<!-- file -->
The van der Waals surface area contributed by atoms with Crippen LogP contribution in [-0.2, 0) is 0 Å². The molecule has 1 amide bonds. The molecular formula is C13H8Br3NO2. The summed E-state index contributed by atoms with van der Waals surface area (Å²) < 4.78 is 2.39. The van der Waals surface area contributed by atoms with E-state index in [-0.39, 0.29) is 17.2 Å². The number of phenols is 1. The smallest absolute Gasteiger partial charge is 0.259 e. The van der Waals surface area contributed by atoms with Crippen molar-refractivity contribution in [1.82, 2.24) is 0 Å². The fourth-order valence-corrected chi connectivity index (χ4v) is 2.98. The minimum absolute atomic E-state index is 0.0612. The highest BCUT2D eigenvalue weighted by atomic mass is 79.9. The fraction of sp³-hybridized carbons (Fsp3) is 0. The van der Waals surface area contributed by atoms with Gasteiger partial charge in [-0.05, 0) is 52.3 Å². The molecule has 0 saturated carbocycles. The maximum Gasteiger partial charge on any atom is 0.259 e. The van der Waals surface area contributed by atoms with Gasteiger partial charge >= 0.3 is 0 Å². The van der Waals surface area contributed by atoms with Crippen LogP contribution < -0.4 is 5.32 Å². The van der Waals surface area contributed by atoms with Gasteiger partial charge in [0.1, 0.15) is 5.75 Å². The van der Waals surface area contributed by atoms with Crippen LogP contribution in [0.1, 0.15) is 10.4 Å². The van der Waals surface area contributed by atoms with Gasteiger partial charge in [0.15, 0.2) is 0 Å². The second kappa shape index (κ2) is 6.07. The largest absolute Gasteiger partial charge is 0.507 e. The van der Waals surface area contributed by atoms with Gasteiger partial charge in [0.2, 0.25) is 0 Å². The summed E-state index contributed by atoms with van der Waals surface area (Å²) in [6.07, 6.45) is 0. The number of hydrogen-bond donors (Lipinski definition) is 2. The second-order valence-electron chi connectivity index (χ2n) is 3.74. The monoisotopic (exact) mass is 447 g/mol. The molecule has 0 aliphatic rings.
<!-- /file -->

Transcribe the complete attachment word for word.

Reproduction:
The van der Waals surface area contributed by atoms with Crippen LogP contribution in [-0.2, 0) is 0 Å². The molecule has 1 amide bonds. The molecular formula is C13H8Br3NO2. The summed E-state index contributed by atoms with van der Waals surface area (Å²) < 4.78 is 2.39. The van der Waals surface area contributed by atoms with E-state index in [-0.39, 0.29) is 17.2 Å². The number of phenols is 1. The smallest absolute Gasteiger partial charge is 0.259 e. The van der Waals surface area contributed by atoms with Crippen molar-refractivity contribution in [1.82, 2.24) is 0 Å². The fourth-order valence-corrected chi connectivity index (χ4v) is 2.98. The minimum absolute atomic E-state index is 0.0612. The highest BCUT2D eigenvalue weighted by atomic mass is 79.9. The fraction of sp³-hybridized carbons (Fsp3) is 0. The van der Waals surface area contributed by atoms with Gasteiger partial charge in [-0.05, 0) is 52.3 Å². The molecule has 0 saturated carbocycles. The maximum Gasteiger partial charge on any atom is 0.259 e. The van der Waals surface area contributed by atoms with Gasteiger partial charge >= 0.3 is 0 Å². The van der Waals surface area contributed by atoms with Crippen LogP contribution < -0.4 is 5.32 Å². The van der Waals surface area contributed by atoms with Gasteiger partial charge in [0.1, 0.15) is 5.75 Å². The van der Waals surface area contributed by atoms with Crippen LogP contribution in [0.1, 0.15) is 10.4 Å². The van der Waals surface area contributed by atoms with Gasteiger partial charge in [0.15, 0.2) is 0 Å². The second kappa shape index (κ2) is 6.07. The largest absolute Gasteiger partial charge is 0.507 e. The van der Waals surface area contributed by atoms with Gasteiger partial charge in [0.2, 0.25) is 0 Å². The summed E-state index contributed by atoms with van der Waals surface area (Å²) in [6.07, 6.45) is 0. The number of hydrogen-bond donors (Lipinski definition) is 2. The second-order valence-electron chi connectivity index (χ2n) is 3.74. The monoisotopic (exact) mass is 447 g/mol. The molecule has 0 aliphatic rings.